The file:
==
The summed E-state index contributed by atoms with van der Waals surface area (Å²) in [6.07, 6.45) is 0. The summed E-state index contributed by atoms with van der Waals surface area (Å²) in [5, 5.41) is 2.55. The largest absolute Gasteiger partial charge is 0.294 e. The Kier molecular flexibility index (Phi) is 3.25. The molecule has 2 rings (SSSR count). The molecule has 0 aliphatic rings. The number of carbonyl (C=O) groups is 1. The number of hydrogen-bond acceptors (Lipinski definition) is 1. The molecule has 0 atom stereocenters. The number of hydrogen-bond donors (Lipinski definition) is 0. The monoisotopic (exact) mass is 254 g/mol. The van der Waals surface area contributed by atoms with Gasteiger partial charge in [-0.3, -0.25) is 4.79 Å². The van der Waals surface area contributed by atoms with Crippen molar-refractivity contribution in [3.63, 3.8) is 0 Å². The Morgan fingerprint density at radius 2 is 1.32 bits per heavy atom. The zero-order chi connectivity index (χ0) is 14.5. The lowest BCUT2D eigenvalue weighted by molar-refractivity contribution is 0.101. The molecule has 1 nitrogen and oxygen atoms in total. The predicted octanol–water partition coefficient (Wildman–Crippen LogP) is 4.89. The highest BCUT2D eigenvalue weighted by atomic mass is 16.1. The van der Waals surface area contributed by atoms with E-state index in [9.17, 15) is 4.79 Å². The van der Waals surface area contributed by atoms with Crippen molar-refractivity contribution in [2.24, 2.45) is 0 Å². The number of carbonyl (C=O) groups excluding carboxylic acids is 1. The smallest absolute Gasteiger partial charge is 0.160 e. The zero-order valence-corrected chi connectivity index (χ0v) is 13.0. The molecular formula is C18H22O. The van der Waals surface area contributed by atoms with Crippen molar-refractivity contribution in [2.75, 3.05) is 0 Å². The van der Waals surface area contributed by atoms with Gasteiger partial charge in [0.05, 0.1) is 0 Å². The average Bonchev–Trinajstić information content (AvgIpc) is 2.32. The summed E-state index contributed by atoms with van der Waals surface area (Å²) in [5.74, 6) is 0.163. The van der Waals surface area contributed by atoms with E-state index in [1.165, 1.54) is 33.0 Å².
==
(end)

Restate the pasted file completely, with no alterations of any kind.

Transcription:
The summed E-state index contributed by atoms with van der Waals surface area (Å²) in [6.07, 6.45) is 0. The summed E-state index contributed by atoms with van der Waals surface area (Å²) in [5, 5.41) is 2.55. The largest absolute Gasteiger partial charge is 0.294 e. The Kier molecular flexibility index (Phi) is 3.25. The molecule has 2 rings (SSSR count). The molecule has 0 aliphatic rings. The number of carbonyl (C=O) groups is 1. The number of hydrogen-bond acceptors (Lipinski definition) is 1. The molecule has 0 atom stereocenters. The number of hydrogen-bond donors (Lipinski definition) is 0. The monoisotopic (exact) mass is 254 g/mol. The van der Waals surface area contributed by atoms with Gasteiger partial charge in [-0.3, -0.25) is 4.79 Å². The van der Waals surface area contributed by atoms with Crippen molar-refractivity contribution in [3.63, 3.8) is 0 Å². The Morgan fingerprint density at radius 2 is 1.32 bits per heavy atom. The zero-order chi connectivity index (χ0) is 14.5. The lowest BCUT2D eigenvalue weighted by molar-refractivity contribution is 0.101. The molecule has 1 nitrogen and oxygen atoms in total. The predicted octanol–water partition coefficient (Wildman–Crippen LogP) is 4.89. The highest BCUT2D eigenvalue weighted by atomic mass is 16.1. The van der Waals surface area contributed by atoms with E-state index in [9.17, 15) is 4.79 Å². The van der Waals surface area contributed by atoms with Crippen molar-refractivity contribution in [2.24, 2.45) is 0 Å². The number of carbonyl (C=O) groups excluding carboxylic acids is 1. The smallest absolute Gasteiger partial charge is 0.160 e. The zero-order valence-corrected chi connectivity index (χ0v) is 13.0. The molecular formula is C18H22O. The van der Waals surface area contributed by atoms with Crippen molar-refractivity contribution in [2.75, 3.05) is 0 Å². The van der Waals surface area contributed by atoms with Gasteiger partial charge in [0.05, 0.1) is 0 Å². The average Bonchev–Trinajstić information content (AvgIpc) is 2.32. The summed E-state index contributed by atoms with van der Waals surface area (Å²) in [5.74, 6) is 0.163. The van der Waals surface area contributed by atoms with E-state index in [1.165, 1.54) is 33.0 Å².